The blockade of the Ukrainian parliament

Since the beginning of February there has been a stalemate in the parliament of Ukraine. The opposition has prevented its activity from getting under way by blocking the speaker’s rostrum, and has called for the introduction of a guarantee that members will vote in person (voting for absent members had been a common, accepted procedure). The Party of Regions (PR) agreed to introduce a personal vote, but opposed the proposed mechanism for enforcing it; the PR has demanded an end to the blockade, which according to parliamentary rules is illegal. Successive rounds of negotiations have failed to produce a breakthrough, although a search for a compromise is still continuing. According to the Ukrainian constitution, if a plenary sitting of the parliament does not take place within 30 days of the session, the president has the right (but not the obligation) to dissolve parliament and call early elections, which should take place within 60 days.




  • The likelihood of parliament being dissolved and early elections called is low. It is not in the interests of the PR, nor of a substantial part of the independent MPs. New elections would bring defeat for the ruling party and success for the other parties (including the Communists). Moreover the current situation, in which the parliament can neither dismiss the government nor pass laws, is actually beneficial for the ruling government in the medium term, as it allows them to rule without undertaking any serious reforms, which they are afraid of doing; and it also provides a convenient excuse to foreign partners for the absence of any such reforms.
  • There is still a possibility of a compromise, and the parliament may even return to normal operation within the next few days. However, this will require the Party of Regions to accept the opposition’s demands regarding the introduction of the personal vote. Yet even if the parliament does begin its deliberations, we must not expect it to function efficiently. The Party of Regions, even in full force and with the support of independent MPs, cannot carry a simple majority. However, after the likely introduction of personal voting, which will require all the party members to be present in the debating chamber, the PR may not be able to carry a majority even together with the Communists. On the other hand, the opposition parties (Batkivshchyna, UDAR and Svoboda) cannot muster a majority either, and appealing for support from the Communists would be beyond the pale for them.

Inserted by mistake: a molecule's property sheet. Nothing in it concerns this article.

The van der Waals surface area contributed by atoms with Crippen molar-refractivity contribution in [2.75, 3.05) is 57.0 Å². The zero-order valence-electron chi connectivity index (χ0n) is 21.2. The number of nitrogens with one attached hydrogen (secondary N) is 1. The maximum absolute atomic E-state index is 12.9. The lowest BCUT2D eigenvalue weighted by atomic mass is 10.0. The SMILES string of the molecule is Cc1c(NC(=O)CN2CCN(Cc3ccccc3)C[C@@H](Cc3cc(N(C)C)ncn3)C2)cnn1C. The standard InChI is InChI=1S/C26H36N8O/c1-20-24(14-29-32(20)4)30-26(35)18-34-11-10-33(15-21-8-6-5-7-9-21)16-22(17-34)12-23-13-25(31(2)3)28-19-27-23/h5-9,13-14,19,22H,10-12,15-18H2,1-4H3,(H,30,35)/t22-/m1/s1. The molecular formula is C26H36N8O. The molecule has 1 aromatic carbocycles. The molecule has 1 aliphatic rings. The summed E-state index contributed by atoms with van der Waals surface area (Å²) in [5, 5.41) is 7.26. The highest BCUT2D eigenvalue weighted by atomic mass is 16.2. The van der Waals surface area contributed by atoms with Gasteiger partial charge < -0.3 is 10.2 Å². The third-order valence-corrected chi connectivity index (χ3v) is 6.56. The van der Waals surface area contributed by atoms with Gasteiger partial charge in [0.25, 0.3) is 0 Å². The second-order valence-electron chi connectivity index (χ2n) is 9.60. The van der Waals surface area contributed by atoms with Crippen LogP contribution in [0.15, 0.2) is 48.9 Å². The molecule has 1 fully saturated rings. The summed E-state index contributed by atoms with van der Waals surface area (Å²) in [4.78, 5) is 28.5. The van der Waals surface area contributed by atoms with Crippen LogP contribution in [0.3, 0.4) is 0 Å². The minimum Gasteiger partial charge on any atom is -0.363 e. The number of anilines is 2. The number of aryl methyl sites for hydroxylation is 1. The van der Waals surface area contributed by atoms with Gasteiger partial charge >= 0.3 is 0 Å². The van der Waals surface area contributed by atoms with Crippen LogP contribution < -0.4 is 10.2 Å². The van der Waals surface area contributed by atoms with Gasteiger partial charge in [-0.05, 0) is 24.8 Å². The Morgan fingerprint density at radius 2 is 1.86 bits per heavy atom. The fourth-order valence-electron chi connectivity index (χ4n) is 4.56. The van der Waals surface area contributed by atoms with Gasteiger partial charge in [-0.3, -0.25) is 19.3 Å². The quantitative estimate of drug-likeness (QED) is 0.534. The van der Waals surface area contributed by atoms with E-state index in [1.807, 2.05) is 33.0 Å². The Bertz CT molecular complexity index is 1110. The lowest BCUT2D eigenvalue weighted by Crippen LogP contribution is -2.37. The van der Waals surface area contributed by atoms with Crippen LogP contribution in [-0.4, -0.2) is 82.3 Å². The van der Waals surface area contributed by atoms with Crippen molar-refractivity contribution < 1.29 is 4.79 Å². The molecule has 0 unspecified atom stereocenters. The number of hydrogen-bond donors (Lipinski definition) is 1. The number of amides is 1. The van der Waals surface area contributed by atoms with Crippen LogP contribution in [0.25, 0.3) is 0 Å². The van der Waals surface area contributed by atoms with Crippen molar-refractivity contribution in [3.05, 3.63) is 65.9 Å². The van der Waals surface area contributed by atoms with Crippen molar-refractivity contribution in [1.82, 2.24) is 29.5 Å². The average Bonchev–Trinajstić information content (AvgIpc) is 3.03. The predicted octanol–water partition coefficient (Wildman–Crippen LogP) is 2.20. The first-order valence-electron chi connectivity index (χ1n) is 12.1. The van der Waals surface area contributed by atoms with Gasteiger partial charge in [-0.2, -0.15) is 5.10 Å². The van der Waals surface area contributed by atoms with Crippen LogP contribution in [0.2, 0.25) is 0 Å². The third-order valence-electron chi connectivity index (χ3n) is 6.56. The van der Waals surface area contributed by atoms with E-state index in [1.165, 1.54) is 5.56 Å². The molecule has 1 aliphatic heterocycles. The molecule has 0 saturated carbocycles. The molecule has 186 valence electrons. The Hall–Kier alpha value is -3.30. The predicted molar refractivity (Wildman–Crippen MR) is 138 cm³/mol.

• This serious political conflict with the government has led to the consolidation and radicalisation of the opposition. This is particularly apparent in the case of UDAR, whose members are the main group blocking the speaker’s rostrum; their leader Vitali Klichko has become the main exponent of the opposition’s line. If early elections were held, the opposition parties would put forward joint candidates in all single-mandate constituencies (which is another reason why the Party of Regions wants to avoid elections). The opposition, which had initially only aimed to enforce the personal vote (and thus paralyse the Party of Regions’ activities in parliament), has for the last few days sought early elections and the restoration of a purely proportional electoral law. The latter solution is also supported by the Communists, although changing the voting system would require the work of parliament to be resumed.